Resource gains and family processes

The vital nature of resource gain can be used next to emphasize the critical role played by families in fostering passageways for resource caravans. The above-detailed argument posits that families are positioned within a certain sociocultural ecology in which the stage is largely set for resources external to the family. Some such ecologies are resource-rich and lend their resources to families generously. Other sociocultural ecologies are poor in social and financial capital and can afford families few resources. Worse, many sociocultural ecologies are dangerous and absorb many of the efforts of families just to stay afloat.

Because resource gains have greater impact amidst resource loss, this suggests that even poor families with few sociocultural resources can play a significant role in creating resource passageways for their children. After the early years when children are mainly home-centered, the tasks that children and adolescents face are how to succeed in school, with peers, with sports, and with moving into the employment world. Families are not the sole influence here by any means, but families play a major role in supporting children for these life tasks and fostering self-esteem, self-efficacy, optimism, and social skillfulness (Cooper, Holman, & Braithwaite, 1983; Frodi, Bridges, & Grolnick, 1985; Grolnick & Ryan, 1989; Openshaw, Thomas, & Rollins, 1984). This central role of families holds true for the adult members of the family as well. In this regard, families filter and translate the meaning of challenges faced in the world. Is a job seen as a sign of success or “not good enough”? Is the money available seen as enough, even if truly never enough, or are financial concerns (shortfalls) seen as a sign of failure? Are the pathways to aging seen as normal, or a sign of decline and invalidity?

These questions are critical to COR theory and are a potential bridge-points between COR theory and appraisal theory (Lazarus & Folkman, 1984). Because much of what occurs to us is ambiguous and many threats are vague, key loved ones (i.e., parents, spouses, adult children) become the translator of meaning. It is far beyond this chapter to discuss the aspects of families that operate here, but they have much to do with the culture or climate of the family. Is the family optimistic, do they back family members in a supportive, loving manner, are most efforts “good enough,” “not good enough,” or “great, wonderful”? Key elements of this include family stability, flexibility, positivity, clarity (Henry, 1994; Mathis & Tanner, 1991; (p. 133) Sokolowski & Israel, 2008; Windle & Jacob, 2007). There is good evidence that families that are characterized by conflict, aggression, coldness, lack of supportiveness, and neglect are vulnerable and have poor stress responding (Repetti, Taylor, & Seeman, 2002), but less is known about how the reverse of these attributes serves to produce resiliency in children who they carry on in their lives.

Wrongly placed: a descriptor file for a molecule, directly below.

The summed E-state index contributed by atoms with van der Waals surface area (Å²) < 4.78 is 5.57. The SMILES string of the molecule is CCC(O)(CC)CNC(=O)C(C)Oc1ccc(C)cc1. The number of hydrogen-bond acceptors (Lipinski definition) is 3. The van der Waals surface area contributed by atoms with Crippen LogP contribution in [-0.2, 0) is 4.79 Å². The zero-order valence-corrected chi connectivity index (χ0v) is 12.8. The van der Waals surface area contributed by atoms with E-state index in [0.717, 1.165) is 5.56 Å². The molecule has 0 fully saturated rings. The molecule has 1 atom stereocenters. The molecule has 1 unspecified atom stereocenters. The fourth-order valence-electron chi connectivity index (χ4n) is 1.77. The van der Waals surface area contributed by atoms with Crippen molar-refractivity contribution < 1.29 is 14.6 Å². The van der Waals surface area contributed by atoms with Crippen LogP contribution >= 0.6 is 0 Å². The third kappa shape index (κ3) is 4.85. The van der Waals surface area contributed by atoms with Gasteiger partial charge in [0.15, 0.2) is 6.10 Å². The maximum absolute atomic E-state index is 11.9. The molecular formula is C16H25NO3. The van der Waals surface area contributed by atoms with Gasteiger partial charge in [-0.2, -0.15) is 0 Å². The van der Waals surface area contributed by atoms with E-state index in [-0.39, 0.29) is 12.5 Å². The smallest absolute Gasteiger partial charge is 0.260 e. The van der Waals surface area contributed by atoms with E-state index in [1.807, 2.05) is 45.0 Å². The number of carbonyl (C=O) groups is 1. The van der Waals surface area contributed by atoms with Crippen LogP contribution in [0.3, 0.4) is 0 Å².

Here we see the crux of the difficulty for many families. In a chapter several years ago, we argued that the psychological study of hope had little to do with hope (Hobfoll, Briggs-Phillips, & Stines, 2003) but instead was a matter of “betting the odds.” What I mean by this is that if things have always gone well and resources are ample, it is not a sign of hope to be hopeful; rather, it is simply betting with the odds. For families who lack resources, the question of whether the future is bright or threatening takes on a completely different meaning. For middle-class children, it is reasonable to believe that with family resources, the future should look bright, or at least positive, given even significant challenges. For many families, however, this is a much more difficult appraisal to make, as the reality of their world may paint a much different picture, making this a much more challenging family culture to create. We still know little about how families shape stress resiliency, but we know much about what resources do need to be shaped, and the study of families and individuals nested in their socioecology would be an area of enormous research potential.

Resource loss and gain spirals

The first two principles of COR theory concerning loss primacy and investment of resources, in turn, lead to two key corollaries pertaining to resource loss and gain spirals (Hobfoll, 1988, 1998). Understanding these principles changes the approach to stress and trauma from a static process to an active process of striving to fulfill important roles, achieve important goals, and offset a sense of despair.

Corollary 2 of COR theory states that not only are those who lack resources more vulnerable to resource loss, but that initial loss begets future loss.

Corollary 3 mirrors Corollary 2, stating that those who possess resources are more capable of gain, and that initial resource gain begets further gain. However, because loss is more potent than gain, loss cycles will be more influential and more accelerated than gain cycles.